St. Paul, MN (AP) — A plan two years in the making to protect the 72 miles of the Mississippi River running through the Twin Cities could be scrapped if a legislative proposal is green-lighted.
The state Department of Natural Resources worked with interest groups and local governments to draft new rules guiding development along the river. Minnesota Public Radio reported Monday the rules include building height, distance from the river, land-clearing restrictions and requirements for controlling runoff.
But work on the rules stopped in January because of a state deadline on rulemaking. Legislators want to keep it that way by stripping the DNR of its rulemaking authority. The initial push for stricter rules was driven by concerns over pollution and preserving the region’s aesthetic quality.
Whitney Clark, executive director of Friends of the Mississippi River, pointed out a three-story condo near Fort Snelling as an example of development too close to the riverfront. Its foundation is about a foot from the edge of the bluff, which is eroding.
“The developer here was following the rules,” Clark said, “and the rules weren’t protective enough.”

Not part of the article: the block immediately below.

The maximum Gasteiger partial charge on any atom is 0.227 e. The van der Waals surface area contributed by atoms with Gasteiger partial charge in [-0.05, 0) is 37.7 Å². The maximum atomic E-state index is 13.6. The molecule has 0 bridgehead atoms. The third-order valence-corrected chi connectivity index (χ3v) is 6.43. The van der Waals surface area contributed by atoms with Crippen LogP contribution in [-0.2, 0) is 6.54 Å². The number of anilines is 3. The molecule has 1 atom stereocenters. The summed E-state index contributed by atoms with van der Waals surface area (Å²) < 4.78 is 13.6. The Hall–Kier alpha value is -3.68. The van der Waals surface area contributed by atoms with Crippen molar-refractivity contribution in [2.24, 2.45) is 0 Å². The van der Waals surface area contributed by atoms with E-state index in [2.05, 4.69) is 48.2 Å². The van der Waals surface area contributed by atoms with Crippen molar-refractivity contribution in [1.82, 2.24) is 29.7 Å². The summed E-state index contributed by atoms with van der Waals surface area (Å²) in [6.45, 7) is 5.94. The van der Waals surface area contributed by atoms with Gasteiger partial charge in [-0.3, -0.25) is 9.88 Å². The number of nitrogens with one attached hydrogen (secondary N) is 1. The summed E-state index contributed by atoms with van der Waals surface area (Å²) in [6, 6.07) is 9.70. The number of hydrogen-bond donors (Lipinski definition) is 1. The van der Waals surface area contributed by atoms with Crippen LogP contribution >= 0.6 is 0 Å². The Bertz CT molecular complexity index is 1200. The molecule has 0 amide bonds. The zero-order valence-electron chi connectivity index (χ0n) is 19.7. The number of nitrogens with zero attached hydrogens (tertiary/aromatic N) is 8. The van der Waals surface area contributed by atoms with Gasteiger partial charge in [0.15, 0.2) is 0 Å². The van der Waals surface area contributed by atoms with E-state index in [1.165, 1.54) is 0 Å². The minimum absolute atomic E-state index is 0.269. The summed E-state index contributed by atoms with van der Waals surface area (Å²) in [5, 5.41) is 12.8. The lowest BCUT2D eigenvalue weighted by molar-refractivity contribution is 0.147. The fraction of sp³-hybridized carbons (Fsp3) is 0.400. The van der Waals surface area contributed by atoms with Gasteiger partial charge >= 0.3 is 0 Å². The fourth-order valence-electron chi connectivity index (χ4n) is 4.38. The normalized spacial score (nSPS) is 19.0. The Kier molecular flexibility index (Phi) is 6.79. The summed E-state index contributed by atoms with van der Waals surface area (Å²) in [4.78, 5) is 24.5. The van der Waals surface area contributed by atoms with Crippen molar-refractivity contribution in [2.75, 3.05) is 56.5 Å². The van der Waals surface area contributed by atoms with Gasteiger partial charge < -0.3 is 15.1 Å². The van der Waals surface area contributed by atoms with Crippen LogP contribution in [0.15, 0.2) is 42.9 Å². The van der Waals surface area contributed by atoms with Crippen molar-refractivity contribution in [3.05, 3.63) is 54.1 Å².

Water quality is another concern. The Department of Health advises people to limit their consumption of fish from the Mississippi, and runoff from yards and streets flows directly into the river.
Sen. Benjamin Kruse, R-Brooklyn Park, is sponsoring the bill to lift the DNR’s rulemaking authority. He said people and businesses along the river already work to protect it, both for its scenic and economic value.
“Even if you have to boil it down to that,” Kruse said, “they understand that caring for this river, caring for the shoreline, is fundamental to preserving their property values.”
The Legislature directed the DNR to create the rules two years ago. Two years before that, the DNR hired Friends of the Mississippi River to gather input on what should be done about the river.
DNR hydrologist Jeff Berg said the department needs more time to continue the work and make sure all voices are heard on the issue.
“We got a lot of involvement from local governments, business interests and environmental organizations,” Berg said.
“So I think we had the right people at the table. You could pick up tomorrow, next year, a couple years from now, and it’s still a good starting point.”
The bill has passed the Senate but has yet to have a hearing in the House.